City Council to Vote on LGBT Protection Ordinance in Wilkes-Barre

This is an archived article and the information in the article may be outdated. Please look at the time stamp on the story to see when it was last updated.

WILKES-BARRE -- Gay, lesbian, bisexual, and transgender people living and working in Wilkes-Barre may no longer have to fear discrimination. City council is expected to vote Thursday night on an ordinance that would protect their civil rights.

There is no state ordinance protecting the gay community from workplace or housing discrimination. Just earlier this week, Luzerne County Council shot down a proposal that would have extended those protections.

Wilkes-Barre City Councilwoman Beth Gilbert believes now is the time the Diamond City should step up to the plate to be welcoming for everyone.

Gilbert plans to introduce an ordinance that would better protect lesbian, gay, bisexual, and transgender (LGBT) people. If they were discriminated against in the workplace or in housing, for instance, the ordinance would give them a leg to stand on in a civil case.

"A lot of my close friends belong to the LGBT community, and it's something that's really close to my heart and I believe everyone in Wilkes-Barre deserves equal protection under the law," Gilbert said.

Kim Borland was the first lawyer to represent a workplace discrimination suit in Scranton after the city passed a similar measure, several years ago. Borland believes passing an ordinance in Wilkes-Barre would allow LGBT people to live without fear of being fired or not getting an apartment for simply being who they are.

"This will make a very big difference in Wilkes-Barre," Borland said. "It's a very significant impact because there isn't any statewide or federal protection."

Many people who live and work in Wilkes-Barre believe an ordinance protecting LGBT people is long overdue.

"I think the ordinance should be passed," said Debora Bradley. "I think everybody should have a job, but I disagree with their way of life."

"I don't believe that anybody should be discriminated," said Patricia Boyke. "No matter what gender, no matter what type, they have every right to be who they are."

The ordinance needs three votes, and right now, Gilbert believes she has at least two. If it passes Thursday night, there would be one more vote on it next month before it could go into effect.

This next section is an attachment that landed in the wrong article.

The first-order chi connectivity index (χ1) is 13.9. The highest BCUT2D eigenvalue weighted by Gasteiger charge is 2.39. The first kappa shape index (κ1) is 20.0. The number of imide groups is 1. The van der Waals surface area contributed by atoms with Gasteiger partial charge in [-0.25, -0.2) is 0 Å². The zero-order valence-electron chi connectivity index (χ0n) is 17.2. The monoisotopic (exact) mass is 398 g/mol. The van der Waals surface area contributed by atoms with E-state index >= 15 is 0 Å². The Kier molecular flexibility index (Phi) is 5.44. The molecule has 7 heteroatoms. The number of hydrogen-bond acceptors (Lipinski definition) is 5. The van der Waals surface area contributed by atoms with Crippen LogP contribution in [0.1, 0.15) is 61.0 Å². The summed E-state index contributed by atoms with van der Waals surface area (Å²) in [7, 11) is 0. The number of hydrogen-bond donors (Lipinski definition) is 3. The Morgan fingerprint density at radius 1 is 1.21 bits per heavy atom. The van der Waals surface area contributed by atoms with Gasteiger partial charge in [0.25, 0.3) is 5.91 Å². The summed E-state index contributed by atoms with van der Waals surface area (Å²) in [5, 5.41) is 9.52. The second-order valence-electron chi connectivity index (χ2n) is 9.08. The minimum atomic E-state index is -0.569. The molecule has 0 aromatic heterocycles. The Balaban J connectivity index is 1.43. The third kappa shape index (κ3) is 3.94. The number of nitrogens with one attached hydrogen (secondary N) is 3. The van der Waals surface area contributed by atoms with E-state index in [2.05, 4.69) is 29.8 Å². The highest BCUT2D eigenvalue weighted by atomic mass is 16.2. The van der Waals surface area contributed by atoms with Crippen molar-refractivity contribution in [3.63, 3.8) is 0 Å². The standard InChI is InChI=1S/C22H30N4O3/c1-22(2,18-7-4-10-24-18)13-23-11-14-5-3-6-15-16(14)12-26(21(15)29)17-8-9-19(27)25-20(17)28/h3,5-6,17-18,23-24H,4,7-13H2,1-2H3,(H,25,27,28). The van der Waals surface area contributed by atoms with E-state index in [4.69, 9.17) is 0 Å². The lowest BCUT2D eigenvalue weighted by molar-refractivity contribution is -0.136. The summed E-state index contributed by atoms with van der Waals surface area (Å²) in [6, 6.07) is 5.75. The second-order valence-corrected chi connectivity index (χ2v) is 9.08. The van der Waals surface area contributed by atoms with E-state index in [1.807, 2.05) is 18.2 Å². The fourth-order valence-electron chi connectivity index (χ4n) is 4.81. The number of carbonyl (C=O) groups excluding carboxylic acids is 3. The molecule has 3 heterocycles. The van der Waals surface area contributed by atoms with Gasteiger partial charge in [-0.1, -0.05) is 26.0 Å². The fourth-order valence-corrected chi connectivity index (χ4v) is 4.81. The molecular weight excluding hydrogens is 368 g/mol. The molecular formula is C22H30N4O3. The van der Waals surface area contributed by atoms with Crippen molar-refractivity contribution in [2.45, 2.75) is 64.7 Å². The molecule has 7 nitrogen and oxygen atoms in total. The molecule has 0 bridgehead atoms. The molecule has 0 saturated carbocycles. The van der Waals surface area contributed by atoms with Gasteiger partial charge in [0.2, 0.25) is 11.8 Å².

• k

    So if they just aren’t qualified for a job they can yell “discrimination” if they dont get it or if they don’t make enough for a new house they can yell “discrimination” because someone said they cant afford it…BS I say, BS!!
    I should apply for a 6 figure City job and when I don’t get it, yell “discrimination” against the fact I MAY be Gay..
    And since when did Lesbian and Gay become to mean two different things..Last time I checked Lesbian referred to a “gay female” what do we use for a gay male?? Hmm..Gay…Absurd

    • E

      Ha ha haa! Typical uneducated coal miner point of view! Since 25% of your region are high school drop outs lol, I’m guessing you’re in that group. Now grab your pick and shovel then climb into your coal hole. But remember to visit a coal miner heritage site first so you can pretend to be proud of your pathetic heritage……slave. Bwah ha ha!

  • Les

    “it’s not happening to me, so it essentially does not exist… for me.” I think that’s what you meant.

  • Lloyd Schmucatelli

    Who wants to live in that city anyway?

    The council needs to pass an ordinance to protect the city from bad ordinances!!

Comments are closed.

Notice: you are using an outdated browser. Microsoft does not recommend using IE as your default browser. Some features on this website, like video and images, might not work properly. For the best experience, please upgrade your browser.